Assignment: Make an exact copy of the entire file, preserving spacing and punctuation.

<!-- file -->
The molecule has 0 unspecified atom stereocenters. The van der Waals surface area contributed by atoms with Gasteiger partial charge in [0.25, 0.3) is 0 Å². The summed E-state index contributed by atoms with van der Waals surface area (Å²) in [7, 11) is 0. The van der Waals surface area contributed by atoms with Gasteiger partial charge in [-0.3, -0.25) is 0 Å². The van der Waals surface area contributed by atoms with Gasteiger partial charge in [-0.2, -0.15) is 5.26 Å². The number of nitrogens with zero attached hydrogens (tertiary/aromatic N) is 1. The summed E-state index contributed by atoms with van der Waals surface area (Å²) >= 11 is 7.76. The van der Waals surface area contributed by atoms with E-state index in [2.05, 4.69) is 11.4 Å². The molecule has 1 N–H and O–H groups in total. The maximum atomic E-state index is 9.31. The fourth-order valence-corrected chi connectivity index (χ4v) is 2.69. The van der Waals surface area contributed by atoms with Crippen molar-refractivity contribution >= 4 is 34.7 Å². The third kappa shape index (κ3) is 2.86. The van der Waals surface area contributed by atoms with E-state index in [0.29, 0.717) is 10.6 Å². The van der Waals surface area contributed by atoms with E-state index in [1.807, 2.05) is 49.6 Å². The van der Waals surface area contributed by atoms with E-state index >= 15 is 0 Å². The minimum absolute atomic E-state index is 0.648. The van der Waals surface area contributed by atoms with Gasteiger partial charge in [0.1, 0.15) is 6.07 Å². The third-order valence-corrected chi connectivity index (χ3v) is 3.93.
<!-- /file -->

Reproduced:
The molecule has 0 unspecified atom stereocenters. The van der Waals surface area contributed by atoms with Gasteiger partial charge in [0.25, 0.3) is 0 Å². The summed E-state index contributed by atoms with van der Waals surface area (Å²) in [7, 11) is 0. The van der Waals surface area contributed by atoms with Gasteiger partial charge in [-0.3, -0.25) is 0 Å². The van der Waals surface area contributed by atoms with Gasteiger partial charge in [-0.2, -0.15) is 5.26 Å². The number of nitrogens with zero attached hydrogens (tertiary/aromatic N) is 1. The summed E-state index contributed by atoms with van der Waals surface area (Å²) >= 11 is 7.76. The van der Waals surface area contributed by atoms with E-state index in [2.05, 4.69) is 11.4 Å². The molecule has 1 N–H and O–H groups in total. The maximum atomic E-state index is 9.31. The fourth-order valence-corrected chi connectivity index (χ4v) is 2.69. The van der Waals surface area contributed by atoms with Crippen molar-refractivity contribution >= 4 is 34.7 Å². The third kappa shape index (κ3) is 2.86. The van der Waals surface area contributed by atoms with E-state index in [0.29, 0.717) is 10.6 Å². The van der Waals surface area contributed by atoms with E-state index in [1.807, 2.05) is 49.6 Å². The van der Waals surface area contributed by atoms with E-state index >= 15 is 0 Å². The minimum absolute atomic E-state index is 0.648. The van der Waals surface area contributed by atoms with Gasteiger partial charge in [0.1, 0.15) is 6.07 Å². The third-order valence-corrected chi connectivity index (χ3v) is 3.93.